April 20, 2024

Burdened by PBS Dues, Stations Consider Withdrawing

But while Ms. Smith’s keynote address and the gloriously sunny skies contributed to an overall atmosphere of enthusiasm among member station representatives, some executives did not see much of the nice weather. They were holed up trying to fashion a plan to keep public television programming on the air in Orlando after June 30, when WMFE — the city’s major public broadcaster — ends its contract with PBS. The station is being taken over by the founders of a religious programmer, Daystar Television.

WMFE announced in April that it was selling its TV station (it will keep an NPR-affiliated public radio station) because it was unable to pay its PBS dues of just under $1 million annually. José A. Fajardo, the station’s president, said that the public television model was no longer viable because of decreased donations, including a 34 percent drop in pledge contributions from viewers.

And WMFE is not alone. In this financially troubled time, some PBS stations are questioning whether they can continue to find a way to make the PBS business model work.

In Los Angeles, KCET, a PBS station for four decades, quit PBS on Jan. 1, and went independent, citing PBS dues. Unlike in Orlando, a much smaller nearby PBS station quickly stepped up to continue providing PBS programming to the Los Angeles area.

This year, PBS narrowly averted another major loss in Chicago, where the board of WTTW-TV told management to examine the question of withdrawing as well. “Our board, they are smart business people, and when they look at our business model they scratch their heads and they say this is upside down from a business standpoint,” said Dan Schmidt, WTTW’s president and chief executive.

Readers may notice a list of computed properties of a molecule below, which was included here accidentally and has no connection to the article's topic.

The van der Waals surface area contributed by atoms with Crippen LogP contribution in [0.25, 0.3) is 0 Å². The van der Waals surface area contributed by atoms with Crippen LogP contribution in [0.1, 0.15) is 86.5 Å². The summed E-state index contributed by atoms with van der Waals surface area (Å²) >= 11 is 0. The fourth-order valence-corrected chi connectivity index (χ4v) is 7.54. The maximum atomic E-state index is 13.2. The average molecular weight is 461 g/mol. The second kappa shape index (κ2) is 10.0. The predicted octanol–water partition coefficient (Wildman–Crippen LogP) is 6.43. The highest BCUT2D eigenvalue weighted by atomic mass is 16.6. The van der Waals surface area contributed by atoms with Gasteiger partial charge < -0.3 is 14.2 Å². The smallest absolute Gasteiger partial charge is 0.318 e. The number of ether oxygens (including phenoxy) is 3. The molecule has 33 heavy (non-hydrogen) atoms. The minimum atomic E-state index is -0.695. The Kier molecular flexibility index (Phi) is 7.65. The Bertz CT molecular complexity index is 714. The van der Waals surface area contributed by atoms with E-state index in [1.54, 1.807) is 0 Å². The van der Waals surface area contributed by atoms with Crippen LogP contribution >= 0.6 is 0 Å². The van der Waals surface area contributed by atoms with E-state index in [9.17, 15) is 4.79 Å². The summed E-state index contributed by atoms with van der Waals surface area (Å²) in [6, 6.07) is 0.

In Chicago, as in Los Angeles and Orlando, one crucial issue is that there are simply too many places to see PBS programs; each of those cities has more than one PBS station. The biggest station pays the highest amount of PBS dues and gets rights to all of PBS’s marquee shows, like “Masterpiece Theater” and “PBS NewsHour”; smaller stations pay less but can still broadcast some of the most popular shows, as long as they wait eight days.

“Others pay pennies on the dollar and run the cream of the crop,” said Mr. Schmidt, whose station had a $4.2 million operating deficit last year. His station pays $4.5 million a year in PBS dues, and yet “viewers can see that content on other stations and increasingly, whenever they want to on PBS.org,” Mr. Schmidt said.

WTTW decided to stay in the fold — for now. Leaving, Mr. Schmidt said, “was on the table along with everything else, but at this point we are committed to making this work.”

What no one knows is how many other stations are contemplating quitting. The PBS station in Waco, Tex., shut down last year for financial reasons, and there are murmurs of half a dozen more stations, at least — no one will name them on the record — that are on the fence and could leave depending on whether state and federal financing fall through.

“I don’t think this is necessarily going to be limited to these two stations,” Orlando and Los Angeles, said Steve Bass, president and chief executive of Oregon Public Broadcasting.

PBS is retooling its dues formula, which may help some big stations and will also require each market’s secondary stations to pay more. Ms. Kerger said that she did not foresee other stations dropping out, but that over the next several years she expected the difficult economy would force more consolidation among stations.

In the New York City area, WNET-TV is among those bidding to take over NJN in New Jersey, which is losing its state financing in coming weeks.  Ultimately, she said, if consolidation leads to “fewer stations but stronger stations, that ends up being healthy for the system.”

But each station that leaves also means less money for PBS to put toward its programs; PBS’s programming budget is dropping by $5 million in fiscal 2012 to $202 million, according to the trade publication Current, partly because of losing KCET dues.

Article source: http://feeds.nytimes.com/click.phdo?i=46d6ab114cfee936514294a0579ce2d7

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